Scott, Duncan, Thayer
By Stan Welch
On the state and local level, there were few, if any surprises, in Tuesday’s elections. That was in part because so many candidates, especially at the county level, were unopposed incumbents. There were, however, a scattering of write-in votes in almost every single race. The numbers were insignificant, but the spread of the write-ins was unusual.
In the U.S. Senate race, incumbent Tim Scott won in a runaway, gathering almost seventy four per cent of the vote against three opponents. In a rather odd circumstance, two of his opponents, Thomas Dixon and Bill Bledsoe, appeared on the ballot under the banner of more than one political party.
A total of 78,233 votes were cast for Scott in Anderson County, which set a new record for voter turnout with 81,024 votes cast. That represents 65.2% of the registered voters in the county.
Jeff Duncan also scored an impressive victory to retain his House seat from District Three, by tallying 58,092 votes to his opponent, Hosea Cleveland’s18,786.
On the state level, Senators Kevin Bryant and Mike Gambrell ran unopposed, with each notching almost one hundred per cent of the votes, save for a triple digit write-in votes for others.
State Representative Brian White, District 6, won 99% of the vote without opposition. A hundred forty write-ins were counted. In District 7, newcomer Jay West, seeking the seat vacated by now Senator Gambrell earlier this year, won handily, without opposition. He got 99.3% of the vote.
Incumbent Jonathon Hill handily won re-election, defeating Democrat Barbara Jo Mullis with 68.3 % (10,745 – 4968) of the vote.
District 9 incumbent Anne Thayer defeated Democrat and political newcomer Mary Geren by totaling 67.8% (10,058 – 4745)of the vote. Joshua Putnam, from District 10, handily defeated Democrat Ann Brown, with 82% of the vote (11,061 – 2324).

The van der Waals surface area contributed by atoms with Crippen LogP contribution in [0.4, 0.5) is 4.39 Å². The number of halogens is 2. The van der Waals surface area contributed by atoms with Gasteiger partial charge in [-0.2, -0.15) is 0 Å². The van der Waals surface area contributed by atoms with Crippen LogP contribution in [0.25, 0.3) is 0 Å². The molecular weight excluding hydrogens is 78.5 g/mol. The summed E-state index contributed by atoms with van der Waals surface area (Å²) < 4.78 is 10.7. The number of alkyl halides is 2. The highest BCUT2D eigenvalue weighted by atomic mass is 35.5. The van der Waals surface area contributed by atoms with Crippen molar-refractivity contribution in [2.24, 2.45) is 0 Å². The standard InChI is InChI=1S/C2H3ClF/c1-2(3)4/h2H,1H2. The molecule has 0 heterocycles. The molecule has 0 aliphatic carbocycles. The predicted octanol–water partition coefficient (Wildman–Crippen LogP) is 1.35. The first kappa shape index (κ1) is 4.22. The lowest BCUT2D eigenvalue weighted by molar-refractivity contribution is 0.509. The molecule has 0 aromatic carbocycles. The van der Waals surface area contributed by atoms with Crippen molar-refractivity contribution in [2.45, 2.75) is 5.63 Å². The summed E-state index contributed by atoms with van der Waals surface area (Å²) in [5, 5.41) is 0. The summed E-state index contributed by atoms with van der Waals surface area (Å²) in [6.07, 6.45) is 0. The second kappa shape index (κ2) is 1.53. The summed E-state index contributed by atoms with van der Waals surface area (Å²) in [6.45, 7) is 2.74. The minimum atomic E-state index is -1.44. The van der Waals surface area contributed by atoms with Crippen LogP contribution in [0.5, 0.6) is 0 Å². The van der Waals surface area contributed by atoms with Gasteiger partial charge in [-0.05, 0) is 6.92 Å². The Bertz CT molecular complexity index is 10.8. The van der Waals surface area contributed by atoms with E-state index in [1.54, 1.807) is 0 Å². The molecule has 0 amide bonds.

The offices of Clerk of Court (Richard Shirley), Coroner (Greg Shore), Auditor (Jacky Hunter) and Treasurer (Jason Phillips) were all unopposed in the general election. So was Chad McBride for the sheriff’s job.
The District One County Council seat vacated when incumbent County Councilman Francis’ Crowder declined another run for office, was captured by Republican Craig Wooten. Oddly, his Democratic opponent, Liz Carey, drew 28.5% of the vote, despite withdrawing at the last moment, due to a relocation outside the district.
Long time incumbent Gracie Floyd handily won the District Two seat, defeating Larry Bright by 67.5% to 32.4% (4801 – 2305).
In County Council District Three, newcomer Ray Graham won the seat in the June primary, but still tallied 8795 votes in the general election.
In Districts Four, Five, Six and Seven, the incumbents were unopposed in the general election. They are, respectively, Tom Allen (11,357), Tommy Dunn (9071), Ken Waters (11,841) and Cindy Wilson (9,483).
In the School District One races, Mike Wilson , Area 2, won unopposed (13,439), while Brenda Ellison ran unopposed for the Area 6 seat (13,479).
Incumbent Moochie Merritt barely retained his Area 3 seat, defeating John C. Neel IV by a count of 6985 to 6892.
Al Rentz won the vacant seat on the Big Creek Watershed Board from District 4. He was unopposed. In the District 7 race for two seats on that board, Eric McConnell (2417) and Scott Smart (1602) won.
Incumbents Lib Pack (202) and Rudy Rhodes (212) won their seats on the Piedmont Public Service Commission. They were unopposed.
A proposed ordinance to stagger the terms of the Anderson County Council from two years to four years was easily defeated.
In Anderson County, Donald Trump defeated Hillary Clinton in the Presidential race, by a count of 56,109 to 21,040.